In this frame of mind, the College returned to the Soler after lunch to consider its finances. Busby, the Bursar, was naturally the principal speaker. It is very hot in the Soler on a sunny afternoon; and the smooth flow of the Bursar's exposition, and even the flashing of his level, white teeth above his beard (he had remarkably fine teeth) had a sort of hypnotic power. Fellows of colleges do not always find money matters easy to understand: if they did, they would probably not have been the sort of men who became Fellows of colleges. They gathered that the situation was bad, very bad, indeed. Some of the youngest and most inexperienced members ceased to wonder whether they would get a new wall or a rise of stipend and began to wonder instead whether the College would continue to function at all. The times, as the Bursar so truly said, were extraordinarily difficult. Older members had heard of such times very often before from dozens of previous Bursars and were less disturbed. I am not suggesting for a moment that the Bursar of Bracton was in any way misrepresenting the position. It is very seldom that the affairs of a large corporation, indefinitely committed to the advancement of learning, can be described as being, in a quite unambiguous sense, satisfactory. His delivery was excellent. Each sentence was a model of lucidity; and if his hearers found the gist of his whole statement less clear than the parts, that may have been their own fault. Some minor retrenchments and reinvestments which he suggested were unanimously approved and the College adjourned for tea in a chastened mood. Studdock rang up Jane and told her he would not be home for dinner.
It was not till six o'clock that all the converging lines of thought and feeling aroused by the earlier business came together upon the question of selling Bragdon Wood. It was not called, "the sale of Bragdon Wood." The Bursar called it the "sale of the area coloured pink on the plan which, with the Warden's permission, I will now pass round the table." He pointed out quite frankly that this involved the loss of part of the Wood. In fact, the proposed N.I.C.E. site still left to the College a strip about sixteen feet broad along the far half of the south side but there was no deception for the Fellows had the plan to look at with their own eyes. It was a small scale plan and not perhaps perfectly accurate only meant to give one a general idea. In answer to questions he admitted that unfortunately or perhaps fortunately the Well itself was in the area which the N.I.C.E. wanted. The rights of the College to access would, of course, be guaranteed; and the Well and its pavement would be preserved by the Institute in a manner to satisfy all the archaeologists in the world. He refrained from offering any advice and merely mentioned the quite astonishing figure which the N.I.C.E. was offering. After that, the meeting became lively. The advantages of the sale discovered themselves one by one like ripe fruit dropping into the hand. It solved the problem of the wall; it solved the problem of protecting ancient monuments; it solved the financial problem; it looked like solving the problem of the junior Fellows' stipends. It appeared further that the N.I.C.E. regarded this as the only possible site in Edgestow; if by any chance Bracton would not sell, the whole scheme miscarried and the Institute would undoubtedly go to Cambridge. It was even drawn out of the Bursar by much questioning that he knew of a Cambridge college very anxious to sell.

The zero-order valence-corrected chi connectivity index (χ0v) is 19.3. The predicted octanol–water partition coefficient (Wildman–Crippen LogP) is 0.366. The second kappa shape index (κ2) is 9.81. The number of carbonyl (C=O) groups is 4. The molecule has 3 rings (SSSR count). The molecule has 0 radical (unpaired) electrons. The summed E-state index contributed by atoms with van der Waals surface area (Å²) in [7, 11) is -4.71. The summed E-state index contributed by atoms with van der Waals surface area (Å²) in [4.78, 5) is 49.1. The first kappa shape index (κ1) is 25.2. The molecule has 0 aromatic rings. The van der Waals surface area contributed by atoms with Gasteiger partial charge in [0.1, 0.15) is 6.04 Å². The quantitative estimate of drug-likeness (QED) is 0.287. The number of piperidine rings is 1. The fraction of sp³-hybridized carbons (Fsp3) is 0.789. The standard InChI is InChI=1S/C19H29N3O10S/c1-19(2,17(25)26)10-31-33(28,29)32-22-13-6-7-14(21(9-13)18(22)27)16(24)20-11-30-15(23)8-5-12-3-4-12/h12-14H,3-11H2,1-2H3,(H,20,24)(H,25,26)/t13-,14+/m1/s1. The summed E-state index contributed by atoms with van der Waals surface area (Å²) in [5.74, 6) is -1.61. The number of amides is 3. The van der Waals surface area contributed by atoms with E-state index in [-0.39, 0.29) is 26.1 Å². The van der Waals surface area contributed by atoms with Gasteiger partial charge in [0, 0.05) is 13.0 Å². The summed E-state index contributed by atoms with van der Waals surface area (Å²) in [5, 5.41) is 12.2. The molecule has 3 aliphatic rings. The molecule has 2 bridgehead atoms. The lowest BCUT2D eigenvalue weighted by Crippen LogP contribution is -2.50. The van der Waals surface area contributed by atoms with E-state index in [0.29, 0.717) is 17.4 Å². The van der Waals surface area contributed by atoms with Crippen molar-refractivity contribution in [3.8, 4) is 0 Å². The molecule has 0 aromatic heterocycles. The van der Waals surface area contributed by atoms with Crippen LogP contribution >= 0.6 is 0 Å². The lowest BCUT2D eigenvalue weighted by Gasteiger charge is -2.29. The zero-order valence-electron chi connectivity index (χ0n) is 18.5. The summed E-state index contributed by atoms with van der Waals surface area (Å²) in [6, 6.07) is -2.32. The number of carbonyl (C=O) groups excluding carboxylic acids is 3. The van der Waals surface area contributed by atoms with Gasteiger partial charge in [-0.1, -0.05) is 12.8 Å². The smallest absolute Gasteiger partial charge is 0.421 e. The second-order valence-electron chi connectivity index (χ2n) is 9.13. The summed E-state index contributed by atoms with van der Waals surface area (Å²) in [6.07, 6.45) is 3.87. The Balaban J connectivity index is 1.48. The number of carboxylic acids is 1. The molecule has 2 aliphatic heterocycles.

The few real "Die-hards" present, to whom Bragdon Wood was almost a basic assumption of life, could hardly bring themselves to realise what was happening. When they found their voices, they struck a discordant note amid the general buzz of cheerful comment. They were manoeuvered into the position of appearing as the party who passionately desired to see Bragdon surrounded with barbed wire. When at last old Jewel, blind and shaky and almost weeping, rose to his feet, his voice was hardly audible. Men turned round to gaze at, and some to admire, the clear-cut, half-childish face and the white hair which had become more conspicuous as the long room grew darker. But only those close to him could hear what he said. At this moment Lord Feverstone sprang to his feet, folded his arms, and looking straight at the old man said in a very loud, clear voice:
"If Canon Jewel wishes us not to hear his views, I suggest that his end could be better attained by silence."
Jewel had been already an old man in the days before the first war when old men were treated with kindness, and he had never succeeded in getting used to the modern world. For a moment as he stood with his head thrust forward, people thought he was going to reply. Then quite suddenly he spread out his hands with a gesture of helplessness, shrunk back, and began laboriously to resume his chair.
The motion was carried.